Second is the timely launch of new products to keep your customers’ attention. The original 4G LTE service was launched in September 2016, along with the Jio music app, video streaming app and other accompaniments. The JioPhone was launched in August 2017, with subsequent models being introduced in 2018, and in 2020. These phones are created to answer the complementary demand for affordable 4G compatible phones, generated by the original demand for 4G data. For the manufacture of these phones, Jio has partnered with Google. Apart from this, the company has also launched Wifi routers and other electronics.

Since its introduction in 2016, Jio has introduced at least one new product every year to keep their customers hooked, and to maintain a consistent growth rate in their base of subscribers. Most of the products launched are based on 4G, their original product, and span out from there.


Most of the companies we see around us function on debt. They obtain external capital from banks or other investors, use that capital to fund their production activities, wait for the revenue to start flowing in and then repay the initial credit that had been taken. The reason why companies function in this manner is that their main source of income, the revenue, comes after the product has been created and is ready for consumption.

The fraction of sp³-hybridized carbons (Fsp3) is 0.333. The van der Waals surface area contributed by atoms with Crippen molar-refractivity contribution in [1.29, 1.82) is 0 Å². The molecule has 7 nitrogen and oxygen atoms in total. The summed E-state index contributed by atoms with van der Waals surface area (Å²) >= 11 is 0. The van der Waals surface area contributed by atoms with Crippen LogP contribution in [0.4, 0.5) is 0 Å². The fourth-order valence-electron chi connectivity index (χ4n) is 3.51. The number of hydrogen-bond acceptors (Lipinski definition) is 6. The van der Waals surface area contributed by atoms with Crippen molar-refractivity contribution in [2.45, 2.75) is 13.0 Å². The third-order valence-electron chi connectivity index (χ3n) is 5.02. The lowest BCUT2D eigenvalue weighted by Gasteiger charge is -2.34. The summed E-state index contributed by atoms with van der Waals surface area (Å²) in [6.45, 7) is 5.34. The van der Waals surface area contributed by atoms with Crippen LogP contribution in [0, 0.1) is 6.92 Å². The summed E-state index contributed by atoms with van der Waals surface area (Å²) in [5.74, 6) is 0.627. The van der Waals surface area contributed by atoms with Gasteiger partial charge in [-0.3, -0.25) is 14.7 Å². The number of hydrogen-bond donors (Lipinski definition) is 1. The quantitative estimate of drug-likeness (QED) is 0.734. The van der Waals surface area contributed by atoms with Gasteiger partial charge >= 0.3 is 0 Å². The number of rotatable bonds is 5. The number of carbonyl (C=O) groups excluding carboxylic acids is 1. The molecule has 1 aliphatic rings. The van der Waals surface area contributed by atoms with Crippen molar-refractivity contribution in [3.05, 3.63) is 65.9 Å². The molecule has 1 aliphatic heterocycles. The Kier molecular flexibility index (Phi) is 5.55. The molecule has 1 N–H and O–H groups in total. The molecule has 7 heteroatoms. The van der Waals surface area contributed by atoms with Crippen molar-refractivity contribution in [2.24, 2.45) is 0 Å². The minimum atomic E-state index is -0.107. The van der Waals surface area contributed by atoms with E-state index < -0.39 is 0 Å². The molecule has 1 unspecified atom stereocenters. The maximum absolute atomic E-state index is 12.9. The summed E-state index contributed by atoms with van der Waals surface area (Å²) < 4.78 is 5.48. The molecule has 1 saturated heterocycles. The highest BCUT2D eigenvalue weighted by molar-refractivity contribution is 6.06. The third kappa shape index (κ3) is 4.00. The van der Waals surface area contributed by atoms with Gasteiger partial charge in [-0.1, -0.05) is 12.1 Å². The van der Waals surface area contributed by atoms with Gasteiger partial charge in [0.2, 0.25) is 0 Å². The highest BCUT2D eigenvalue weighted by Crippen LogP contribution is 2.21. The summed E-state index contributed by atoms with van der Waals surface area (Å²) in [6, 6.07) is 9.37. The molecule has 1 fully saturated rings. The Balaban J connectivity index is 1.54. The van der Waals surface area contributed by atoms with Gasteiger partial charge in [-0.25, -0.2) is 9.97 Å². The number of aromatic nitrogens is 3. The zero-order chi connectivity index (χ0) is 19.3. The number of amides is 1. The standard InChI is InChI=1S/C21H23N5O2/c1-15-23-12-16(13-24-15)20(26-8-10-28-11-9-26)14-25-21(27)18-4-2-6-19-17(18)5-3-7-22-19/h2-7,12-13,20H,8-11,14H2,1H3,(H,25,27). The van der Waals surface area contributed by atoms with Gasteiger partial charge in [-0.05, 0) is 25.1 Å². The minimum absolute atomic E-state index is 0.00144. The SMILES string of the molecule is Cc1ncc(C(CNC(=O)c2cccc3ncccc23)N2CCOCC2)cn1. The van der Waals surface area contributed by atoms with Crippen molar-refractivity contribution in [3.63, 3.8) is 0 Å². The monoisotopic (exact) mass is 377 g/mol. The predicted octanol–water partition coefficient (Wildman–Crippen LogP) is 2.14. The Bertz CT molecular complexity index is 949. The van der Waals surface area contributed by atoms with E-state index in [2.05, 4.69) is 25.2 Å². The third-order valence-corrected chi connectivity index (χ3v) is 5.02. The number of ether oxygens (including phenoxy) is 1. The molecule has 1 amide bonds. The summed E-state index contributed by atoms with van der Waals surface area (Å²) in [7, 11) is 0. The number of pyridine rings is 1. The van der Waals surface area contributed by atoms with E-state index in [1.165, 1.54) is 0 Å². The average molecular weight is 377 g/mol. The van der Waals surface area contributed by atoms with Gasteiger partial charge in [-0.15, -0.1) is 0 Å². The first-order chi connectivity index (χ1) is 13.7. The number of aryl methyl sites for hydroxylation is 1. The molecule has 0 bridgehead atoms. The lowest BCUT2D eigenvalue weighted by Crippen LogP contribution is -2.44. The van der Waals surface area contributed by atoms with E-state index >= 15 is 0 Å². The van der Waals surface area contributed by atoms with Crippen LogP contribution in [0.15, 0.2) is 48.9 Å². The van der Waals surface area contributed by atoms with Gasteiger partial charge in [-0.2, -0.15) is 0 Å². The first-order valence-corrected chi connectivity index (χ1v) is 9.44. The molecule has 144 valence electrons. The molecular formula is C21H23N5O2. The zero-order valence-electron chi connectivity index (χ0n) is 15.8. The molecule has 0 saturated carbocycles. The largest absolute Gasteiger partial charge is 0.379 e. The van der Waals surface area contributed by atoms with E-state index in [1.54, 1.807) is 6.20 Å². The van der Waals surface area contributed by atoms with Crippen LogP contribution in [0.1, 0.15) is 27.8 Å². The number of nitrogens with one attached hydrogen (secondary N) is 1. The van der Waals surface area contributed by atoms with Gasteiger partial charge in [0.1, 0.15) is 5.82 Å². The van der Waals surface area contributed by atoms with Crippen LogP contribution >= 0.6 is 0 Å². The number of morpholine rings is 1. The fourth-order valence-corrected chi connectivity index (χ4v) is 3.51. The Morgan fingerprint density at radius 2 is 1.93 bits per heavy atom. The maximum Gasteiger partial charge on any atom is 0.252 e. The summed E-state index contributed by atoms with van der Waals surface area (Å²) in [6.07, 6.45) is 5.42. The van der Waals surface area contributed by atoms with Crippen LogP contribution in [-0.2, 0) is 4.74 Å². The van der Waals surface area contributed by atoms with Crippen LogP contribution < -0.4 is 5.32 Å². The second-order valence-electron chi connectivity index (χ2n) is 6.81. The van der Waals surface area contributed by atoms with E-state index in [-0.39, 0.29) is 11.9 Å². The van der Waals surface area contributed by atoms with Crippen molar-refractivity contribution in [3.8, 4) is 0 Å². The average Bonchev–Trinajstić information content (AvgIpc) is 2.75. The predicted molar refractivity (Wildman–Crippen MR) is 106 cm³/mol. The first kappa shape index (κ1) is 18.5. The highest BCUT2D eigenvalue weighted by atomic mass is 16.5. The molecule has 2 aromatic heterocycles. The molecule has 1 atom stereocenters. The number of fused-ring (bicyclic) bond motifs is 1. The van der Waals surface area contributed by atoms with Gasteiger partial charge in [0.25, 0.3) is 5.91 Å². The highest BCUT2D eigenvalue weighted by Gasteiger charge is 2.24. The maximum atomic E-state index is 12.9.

Now, although this is the prevalent practice, having a large debt burden imposes an ever-present strain on the company’s balance sheet, and brings down the debt-to-equity ratio and others. For larger companies who have a steady and consistently increasing stream of revenue, they try to keep the debt as low as possible and instead, use retained earnings and shareholders’ equity to finance their production activities.

Non-current debt liabilities also pose as a hindrance to the company’s earnings per share and the profit left over after payment of interest and tax, as non-current debt has to serviced in the form of regular interest payments.